[bitcoin-dev] Proposal: extend bip70 with OpenAlias

Justin Newton justin at netki.com
Fri Jul 17 00:55:10 UTC 2015

I am breaking this into a couple of pieces as my first response has been in
a moderator queue for some time because it is too long.

TL;DR version - Wallet Name Service has always been a decentralized and
distributed service that it no way requires you to ever touch the Netki
infrastructure.  We want to work with the community, as we have been from
the beginning, to come up with the best standard possible.

Longer answers inline below.

On Tue, Jul 14, 2015 at 12:07 PM, Riccardo Spagni <ric at spagni.net> wrote:

>> In terms of comparisons to OpenAlias, I think there are a lot of
>> similarities, but a few differences.  First the similarities:
>> 1> We both use DNSSEC.
>> 2> We both have the option of storing the address directly in the DNS
>> record.
>> Differences:
>> 1> We do not use DNSCrypt.  I understand why you chose to, but we were
>> concerned about broad interoperability and easy broad distribution of
>> hosting, so decided not to use it.  We have other ways of achieving
>> privacy, using HD Wallets and Payment Requests.
> And this is the part where you guys look really, really incompetent (and I
> don't mean that in a terribly demeaning way, it's just that you're in a
> space where you want to be a domain expert, not make a series of
> embarrassing and public faux pas).
> I appreciate the thought :)  I think where we differ is on where we
believe the trade offs should be on perceived privacy versus censorship
resistance and centralization.

By having a limited number of proxies people need to go through to easily
implement, be it the 4 you recommend, or 53, you actually have a very
limited number of actors for an authority or hacker to go to in order to be
able to install/force logging, or censorship.  This very centralization
forces us back to a model where we need to trust a very small number of
actors in order for the system to operate as designed.  This, to me,
appears to be the opposite of the goals of the bitcoin ecosystem.  To
ensure this point is clear, I strongly believe recommending people focus
all lookups through 4 centralized "proxies" is a bad idea and counter to
bitcoin's ideals.

The fact that hackers or state actors need to corrupt only a small number
of servers/services in order to gain global visibility into all queries, I
believe, breaks any perceived privacy gains from using DNSCrypt.  A very
small number of hacks or subpoenas and everyone's records are fair game in
one place.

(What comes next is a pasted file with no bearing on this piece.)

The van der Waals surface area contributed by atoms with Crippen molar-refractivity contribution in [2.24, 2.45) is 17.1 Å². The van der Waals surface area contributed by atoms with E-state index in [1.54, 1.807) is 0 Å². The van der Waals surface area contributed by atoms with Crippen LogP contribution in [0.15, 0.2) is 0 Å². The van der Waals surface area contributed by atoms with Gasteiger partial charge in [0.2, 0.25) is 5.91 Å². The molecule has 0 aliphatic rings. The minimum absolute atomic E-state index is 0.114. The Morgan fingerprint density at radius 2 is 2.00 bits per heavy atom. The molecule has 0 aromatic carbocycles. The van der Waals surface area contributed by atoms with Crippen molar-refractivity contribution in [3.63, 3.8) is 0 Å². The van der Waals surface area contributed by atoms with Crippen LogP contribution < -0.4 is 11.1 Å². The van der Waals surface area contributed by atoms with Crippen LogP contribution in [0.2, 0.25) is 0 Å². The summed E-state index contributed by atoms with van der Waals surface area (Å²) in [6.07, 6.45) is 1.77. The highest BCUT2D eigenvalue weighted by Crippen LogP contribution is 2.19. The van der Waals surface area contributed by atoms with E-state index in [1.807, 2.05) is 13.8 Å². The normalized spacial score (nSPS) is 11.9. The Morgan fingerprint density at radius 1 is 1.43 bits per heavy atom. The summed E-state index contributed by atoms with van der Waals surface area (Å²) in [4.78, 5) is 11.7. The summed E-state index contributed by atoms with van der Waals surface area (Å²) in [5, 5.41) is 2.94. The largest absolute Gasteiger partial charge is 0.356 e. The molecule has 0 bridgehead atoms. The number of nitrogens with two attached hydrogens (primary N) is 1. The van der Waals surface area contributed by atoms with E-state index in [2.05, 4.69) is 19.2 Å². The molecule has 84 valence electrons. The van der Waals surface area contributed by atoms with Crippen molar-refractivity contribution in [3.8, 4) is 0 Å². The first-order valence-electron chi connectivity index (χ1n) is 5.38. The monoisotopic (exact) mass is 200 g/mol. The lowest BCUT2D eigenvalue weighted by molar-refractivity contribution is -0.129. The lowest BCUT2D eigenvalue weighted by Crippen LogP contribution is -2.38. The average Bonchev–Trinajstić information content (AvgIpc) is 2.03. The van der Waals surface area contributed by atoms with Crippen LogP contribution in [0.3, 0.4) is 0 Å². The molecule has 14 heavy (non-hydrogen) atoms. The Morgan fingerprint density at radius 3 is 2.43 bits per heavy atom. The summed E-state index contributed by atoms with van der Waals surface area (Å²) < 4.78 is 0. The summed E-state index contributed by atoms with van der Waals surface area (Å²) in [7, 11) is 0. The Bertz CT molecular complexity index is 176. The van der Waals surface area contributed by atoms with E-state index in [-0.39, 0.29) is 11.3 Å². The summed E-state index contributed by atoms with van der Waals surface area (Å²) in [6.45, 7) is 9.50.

For the highly privacy conscious they can, today do their DNS lookups over
a non logging VPN connection without forcing everyone else through a
handful of centralized servers.  Or they can use DNSCrypt optionally
themselves.  All of our tools have always been open source and folks can
modify them for their own desired uses, or submit pull requests with their
own ideas.

We'd love to hear others thoughts on this.  While I believe that for now
the centralization trade offs required to use DNSCrypt today (via a limited
number of proxies) outweigh any perceived privacy benefits it provides, we
are always open to what others in the community believe and have made
modifications to how things work before as a result of feedback from
industry participants.

>> 2> We have the option of storing a URL rather than just a wallet
>> address in the TXT record.  This allows a second level lookup against
>> the URL to get back a unique HD Wallet address or Payment Request each
>> time, further protecting user privacy and security.  Using Wallet
>> Names with Payment Requests allows for the user experience of typing
>> in an easy to remember name and getting back the "green lock" and who
>> the validated recipient is.  This also provides an auto audit of the
>> end to end DNS SEC process, in the case the path were somehow
>> compromised, the signature on the payment request can provide an
>> additional check.
> OpenAlias supports this as well, except it does it better by allowing the
> KV pairs to also contain a TLSA record before the request, which
> effectively makes it a DANE-secured interaction. Your interaction requires
> the trusting of multiple CAs, which is an inherent weakness.

I think DANE is a great idea.  We were just discussing that with Andreas
S., and are currently looking at whether we want to add this as optional
versus mandatory, based on how widely available DANE is for folks using
services like Cloudflare, Akamai, etc for their DNS, which many providers
in the space today are.

Of course, the security conscious could setup DANE on the URL we use AS
IS.  There is no need to create a special kv pair for this as is done in
OpenAlias.  As you know, DNSSEC and HTTPS support this today out of the box.

The CA validation, in our case, is an ADDITIONAL signature based validation
to the DNSSEC chain, not a replacement for it.

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